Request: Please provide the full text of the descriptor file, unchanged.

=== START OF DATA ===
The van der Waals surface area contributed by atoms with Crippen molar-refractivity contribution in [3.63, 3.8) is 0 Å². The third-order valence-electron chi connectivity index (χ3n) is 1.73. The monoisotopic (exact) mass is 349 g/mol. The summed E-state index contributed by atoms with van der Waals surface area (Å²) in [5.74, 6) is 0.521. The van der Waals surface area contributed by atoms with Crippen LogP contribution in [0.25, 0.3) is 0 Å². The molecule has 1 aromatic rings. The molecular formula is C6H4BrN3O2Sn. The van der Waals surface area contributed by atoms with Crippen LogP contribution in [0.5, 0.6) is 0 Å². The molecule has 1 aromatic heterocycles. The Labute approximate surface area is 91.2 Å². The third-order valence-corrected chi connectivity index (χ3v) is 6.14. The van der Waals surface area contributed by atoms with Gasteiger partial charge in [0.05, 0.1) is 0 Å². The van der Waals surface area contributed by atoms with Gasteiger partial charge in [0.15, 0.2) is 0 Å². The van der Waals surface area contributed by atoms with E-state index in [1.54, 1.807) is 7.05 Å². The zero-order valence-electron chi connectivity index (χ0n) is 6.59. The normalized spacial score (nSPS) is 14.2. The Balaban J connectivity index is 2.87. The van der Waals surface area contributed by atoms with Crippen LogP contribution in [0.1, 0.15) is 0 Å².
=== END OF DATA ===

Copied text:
The van der Waals surface area contributed by atoms with Crippen molar-refractivity contribution in [3.63, 3.8) is 0 Å². The third-order valence-electron chi connectivity index (χ3n) is 1.73. The monoisotopic (exact) mass is 349 g/mol. The summed E-state index contributed by atoms with van der Waals surface area (Å²) in [5.74, 6) is 0.521. The van der Waals surface area contributed by atoms with Crippen LogP contribution in [0.25, 0.3) is 0 Å². The molecule has 1 aromatic rings. The molecular formula is C6H4BrN3O2Sn. The van der Waals surface area contributed by atoms with Crippen LogP contribution in [0.5, 0.6) is 0 Å². The molecule has 1 aromatic heterocycles. The Labute approximate surface area is 91.2 Å². The third-order valence-corrected chi connectivity index (χ3v) is 6.14. The van der Waals surface area contributed by atoms with Gasteiger partial charge in [0.05, 0.1) is 0 Å². The van der Waals surface area contributed by atoms with Gasteiger partial charge in [0.15, 0.2) is 0 Å². The van der Waals surface area contributed by atoms with E-state index in [1.54, 1.807) is 7.05 Å². The zero-order valence-electron chi connectivity index (χ0n) is 6.59. The normalized spacial score (nSPS) is 14.2. The Balaban J connectivity index is 2.87. The van der Waals surface area contributed by atoms with Crippen LogP contribution in [0.1, 0.15) is 0 Å².